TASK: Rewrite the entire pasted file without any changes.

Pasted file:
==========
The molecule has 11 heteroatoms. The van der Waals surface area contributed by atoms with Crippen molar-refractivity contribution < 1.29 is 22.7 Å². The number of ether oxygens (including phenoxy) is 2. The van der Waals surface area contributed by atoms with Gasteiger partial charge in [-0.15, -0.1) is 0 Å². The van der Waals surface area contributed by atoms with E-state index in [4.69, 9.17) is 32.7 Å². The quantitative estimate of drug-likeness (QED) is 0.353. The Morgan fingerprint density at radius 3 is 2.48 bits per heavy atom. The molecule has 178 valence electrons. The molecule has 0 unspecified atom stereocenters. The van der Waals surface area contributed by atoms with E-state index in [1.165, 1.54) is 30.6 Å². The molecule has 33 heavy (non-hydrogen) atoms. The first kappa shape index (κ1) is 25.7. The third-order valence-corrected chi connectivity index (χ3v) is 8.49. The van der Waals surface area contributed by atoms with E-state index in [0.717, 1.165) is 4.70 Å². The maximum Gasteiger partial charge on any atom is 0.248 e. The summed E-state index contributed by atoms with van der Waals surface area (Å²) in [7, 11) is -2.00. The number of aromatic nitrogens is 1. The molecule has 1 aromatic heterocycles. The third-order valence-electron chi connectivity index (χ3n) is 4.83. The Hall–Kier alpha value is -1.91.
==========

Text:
The molecule has 11 heteroatoms. The van der Waals surface area contributed by atoms with Crippen molar-refractivity contribution < 1.29 is 22.7 Å². The number of ether oxygens (including phenoxy) is 2. The van der Waals surface area contributed by atoms with Gasteiger partial charge in [-0.15, -0.1) is 0 Å². The van der Waals surface area contributed by atoms with E-state index in [4.69, 9.17) is 32.7 Å². The quantitative estimate of drug-likeness (QED) is 0.353. The Morgan fingerprint density at radius 3 is 2.48 bits per heavy atom. The molecule has 178 valence electrons. The molecule has 0 unspecified atom stereocenters. The van der Waals surface area contributed by atoms with E-state index in [1.165, 1.54) is 30.6 Å². The molecule has 33 heavy (non-hydrogen) atoms. The first kappa shape index (κ1) is 25.7. The third-order valence-corrected chi connectivity index (χ3v) is 8.49. The van der Waals surface area contributed by atoms with E-state index in [0.717, 1.165) is 4.70 Å². The maximum Gasteiger partial charge on any atom is 0.248 e. The summed E-state index contributed by atoms with van der Waals surface area (Å²) in [7, 11) is -2.00. The number of aromatic nitrogens is 1. The molecule has 1 aromatic heterocycles. The third-order valence-electron chi connectivity index (χ3n) is 4.83. The Hall–Kier alpha value is -1.91.